ENOUGH CHEESE DOODLES FOR THE THREE OF US*
*(quote from The Last Session)
3 July 2002
If it's Tuesday, it must be weigh-in day, and it was another good weigh-in. I knew all
that walking and not eating over the weekend had to be good for something. I lost
another 2.8 lbs, making the total, now, 65.8 (another gold star earned, if I were keeping
them, which I'm not).
I've recovered from the weekend, and rode my bike up to the club again this morning. I
have to admit that I felt kinda good to hop on the bike and start pedaling again. I still
can't get over the feeling of a muscle actually responding. It seems that each time
I do one of these off-beat things--a 30 miles ride, a forced march over San Francisco,
whatever--when I get up the next day, my body feels stronger.
I know that this is stuff that probably most people have known forever, but I'm
learning it for the first time. I remember way back to when I was a kid and stopped
running because I was teased that I ran funny, and my grandmother told me that running was
bad for my heart and scolded me whenever she saw me running (how wrong she was!)
So I never equated anything physical with fun. Consequently, I never learned
about the response of limbs when they actually get used. I never saw what a role
"movement" plays in all sorts of things--weight loss, mental health, skin
On Thursday we are driving down to Santa Barbara for Tom's yearly birthday barbecue.
This year we're packing bikes, and I'm hoping Tom will be able to scrounge a bike for
Jeri. He promises me there are lots of good bike trails in/around Santa Barbara. I've been
thinking about this for a long time now--this is the very first athletic thing I've
ever done with the kids.
But getting back to the WeightWatchers meeting, the topic for today was attitude and
what happens during attitude shifts, etc. It is a timely topic for me, since I've lost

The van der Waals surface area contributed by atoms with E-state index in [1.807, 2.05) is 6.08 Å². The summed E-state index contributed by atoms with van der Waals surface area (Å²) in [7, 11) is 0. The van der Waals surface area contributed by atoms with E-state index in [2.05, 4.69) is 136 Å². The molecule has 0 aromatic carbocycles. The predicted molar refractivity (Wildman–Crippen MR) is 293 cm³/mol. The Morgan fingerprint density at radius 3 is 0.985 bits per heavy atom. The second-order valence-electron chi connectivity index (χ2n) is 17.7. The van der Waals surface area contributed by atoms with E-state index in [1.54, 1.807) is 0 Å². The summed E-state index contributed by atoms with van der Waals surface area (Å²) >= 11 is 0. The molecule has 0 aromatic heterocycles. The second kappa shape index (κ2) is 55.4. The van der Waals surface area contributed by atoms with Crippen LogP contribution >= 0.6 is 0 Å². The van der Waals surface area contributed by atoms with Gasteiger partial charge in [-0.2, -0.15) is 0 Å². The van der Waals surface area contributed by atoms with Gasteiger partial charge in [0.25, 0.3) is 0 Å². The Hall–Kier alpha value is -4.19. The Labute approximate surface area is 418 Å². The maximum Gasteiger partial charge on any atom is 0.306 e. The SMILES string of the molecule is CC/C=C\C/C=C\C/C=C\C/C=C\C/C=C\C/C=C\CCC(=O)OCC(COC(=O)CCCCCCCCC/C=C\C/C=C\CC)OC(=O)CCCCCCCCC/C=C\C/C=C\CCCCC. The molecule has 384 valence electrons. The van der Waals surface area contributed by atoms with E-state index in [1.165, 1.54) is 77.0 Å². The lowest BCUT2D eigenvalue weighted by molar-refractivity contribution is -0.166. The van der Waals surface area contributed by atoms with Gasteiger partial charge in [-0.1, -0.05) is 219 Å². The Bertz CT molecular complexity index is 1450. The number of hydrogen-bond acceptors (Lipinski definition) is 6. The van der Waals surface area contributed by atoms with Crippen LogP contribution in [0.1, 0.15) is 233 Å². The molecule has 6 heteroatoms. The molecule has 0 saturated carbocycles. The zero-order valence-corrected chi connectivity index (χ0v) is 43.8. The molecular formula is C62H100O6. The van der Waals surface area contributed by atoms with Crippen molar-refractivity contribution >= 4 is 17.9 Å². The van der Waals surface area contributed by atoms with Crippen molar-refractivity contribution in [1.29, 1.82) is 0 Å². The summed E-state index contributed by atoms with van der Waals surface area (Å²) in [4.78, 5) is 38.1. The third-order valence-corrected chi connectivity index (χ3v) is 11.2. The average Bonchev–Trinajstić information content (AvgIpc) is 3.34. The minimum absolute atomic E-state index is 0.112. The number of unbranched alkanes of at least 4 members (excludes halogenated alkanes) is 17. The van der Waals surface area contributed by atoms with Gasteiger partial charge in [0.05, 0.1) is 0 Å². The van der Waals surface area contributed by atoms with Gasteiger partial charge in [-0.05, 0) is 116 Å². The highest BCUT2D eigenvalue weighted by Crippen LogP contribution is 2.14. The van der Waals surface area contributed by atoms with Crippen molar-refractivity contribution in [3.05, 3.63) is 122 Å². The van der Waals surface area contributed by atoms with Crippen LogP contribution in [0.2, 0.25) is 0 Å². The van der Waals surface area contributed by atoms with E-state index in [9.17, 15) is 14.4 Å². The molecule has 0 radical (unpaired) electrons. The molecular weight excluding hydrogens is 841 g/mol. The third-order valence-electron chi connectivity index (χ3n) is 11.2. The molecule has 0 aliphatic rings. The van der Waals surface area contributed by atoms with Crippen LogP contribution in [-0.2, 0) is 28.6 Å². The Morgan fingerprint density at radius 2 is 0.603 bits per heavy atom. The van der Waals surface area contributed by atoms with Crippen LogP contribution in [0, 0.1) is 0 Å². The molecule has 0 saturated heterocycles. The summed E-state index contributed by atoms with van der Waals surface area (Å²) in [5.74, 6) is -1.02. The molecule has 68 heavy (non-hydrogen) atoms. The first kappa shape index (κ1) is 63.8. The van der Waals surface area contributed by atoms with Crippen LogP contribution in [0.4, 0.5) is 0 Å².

enough weight that I'm feeling comfortable with myself. I'm wearing smaller sizes than I
have in 20 years. I don't have any intention of living any other way, but the fresh blush
of enthusiasm for starting a new program is gone, and this is a danger point for me. It's
so easy to fall off, one bite at a time.
Over the weekend, I bought "munchies" to take with us to San Francisco, to
have in the hotel room with our "P-FAGS" (drinks that the Sacramento PFLAG group
created and I named the first year I joined them for the Pride weekend). I bought
crackers, cheese curls, and some other sort of cracker, and I brought my points counter
with me so I could check on the points before actually having any, so I could decide if I
really wanted to use up that many points or not.
Well, what with my going to the dyke march, half of the group not showing up, and
having a baby along, the hotel room party never happened. Not a single P-FAG was drunk,
and all the munchies came home with me in my suitcase.
One of the problems of a compulsive overeater is that food (like booze for an
alcoholic) calls to you. If it's there, you know it. And it gradually becomes all
you can think of. Until you finally say "the hell with it!" and dive in.
My "the hell with it" moment came over the damn cheese curls (somehow the
crackers have never called to me). Finally last night, I took the package and checked the
point value. OK. 4 points for an ounce. That would do. Only as it turned out, it wouldn't
do. I had two ounces instead of one, which is more points than I have for a normal dinner,
so I just didn't eat any other dinner.
Point-wise that made the day fine--and I even came in under my point range. But the
door was opened. I knew it was going to be a problem, so gave Walt a big bag of cheese
curls in his lunch. But that didn't empty the can and as I came home from work, there it
was, calling to me.
One more ounce. OK? What could it hurt?
There were only two ounces left in the can.
The can is empty now.
For lunch, I had steamed broccoli (zero points).
Problem is that the taste buds have been stimulated, so it's that big adjustment
process all over again. Oh the adjustment is shorter now, but it's never exactly
"easy," which gives me enough of a wake-up call to know that I will have to work
at this program for the rest of my life.
That was essentially what our leader was saying this morning. She lost 100 lbs and has
kept it off 11 years and still there are times when "attitude" is a problem for
her. I am obviously going to struggle with all those foods that call to me when I least
expect it, just like the damn salesmen who call at all the wrong times. The next step in
this "remaking of Beverly" process is going to be to realize that, like I ignore
sales calls when I recognize them, I don't have to answer those food telemarketers either!